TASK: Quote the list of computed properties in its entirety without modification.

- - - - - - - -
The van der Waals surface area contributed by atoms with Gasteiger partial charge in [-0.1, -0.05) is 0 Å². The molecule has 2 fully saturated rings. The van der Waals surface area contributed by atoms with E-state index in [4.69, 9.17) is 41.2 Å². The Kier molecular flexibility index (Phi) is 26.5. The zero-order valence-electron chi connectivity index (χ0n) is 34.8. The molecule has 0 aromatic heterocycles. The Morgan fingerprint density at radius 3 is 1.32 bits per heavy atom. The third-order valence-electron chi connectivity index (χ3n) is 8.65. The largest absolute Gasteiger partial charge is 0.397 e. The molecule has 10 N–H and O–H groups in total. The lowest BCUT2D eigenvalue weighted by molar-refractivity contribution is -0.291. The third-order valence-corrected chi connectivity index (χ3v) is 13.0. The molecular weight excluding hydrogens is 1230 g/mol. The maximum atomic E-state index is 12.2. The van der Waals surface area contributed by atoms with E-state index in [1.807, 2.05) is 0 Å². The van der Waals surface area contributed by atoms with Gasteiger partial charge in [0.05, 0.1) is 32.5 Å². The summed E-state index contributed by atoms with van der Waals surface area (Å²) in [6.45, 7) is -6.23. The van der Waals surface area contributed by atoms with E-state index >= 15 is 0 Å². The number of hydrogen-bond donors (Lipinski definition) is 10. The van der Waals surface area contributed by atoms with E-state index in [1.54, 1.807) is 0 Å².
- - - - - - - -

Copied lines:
The van der Waals surface area contributed by atoms with Gasteiger partial charge in [-0.1, -0.05) is 0 Å². The molecule has 2 fully saturated rings. The van der Waals surface area contributed by atoms with E-state index in [4.69, 9.17) is 41.2 Å². The Kier molecular flexibility index (Phi) is 26.5. The zero-order valence-electron chi connectivity index (χ0n) is 34.8. The molecule has 0 aromatic heterocycles. The Morgan fingerprint density at radius 3 is 1.32 bits per heavy atom. The third-order valence-electron chi connectivity index (χ3n) is 8.65. The largest absolute Gasteiger partial charge is 0.397 e. The molecule has 10 N–H and O–H groups in total. The lowest BCUT2D eigenvalue weighted by molar-refractivity contribution is -0.291. The third-order valence-corrected chi connectivity index (χ3v) is 13.0. The molecular weight excluding hydrogens is 1230 g/mol. The maximum atomic E-state index is 12.2. The van der Waals surface area contributed by atoms with E-state index in [1.807, 2.05) is 0 Å². The van der Waals surface area contributed by atoms with Gasteiger partial charge in [0.05, 0.1) is 32.5 Å². The summed E-state index contributed by atoms with van der Waals surface area (Å²) in [6.45, 7) is -6.23. The van der Waals surface area contributed by atoms with E-state index >= 15 is 0 Å². The number of hydrogen-bond donors (Lipinski definition) is 10. The van der Waals surface area contributed by atoms with E-state index in [1.54, 1.807) is 0 Å².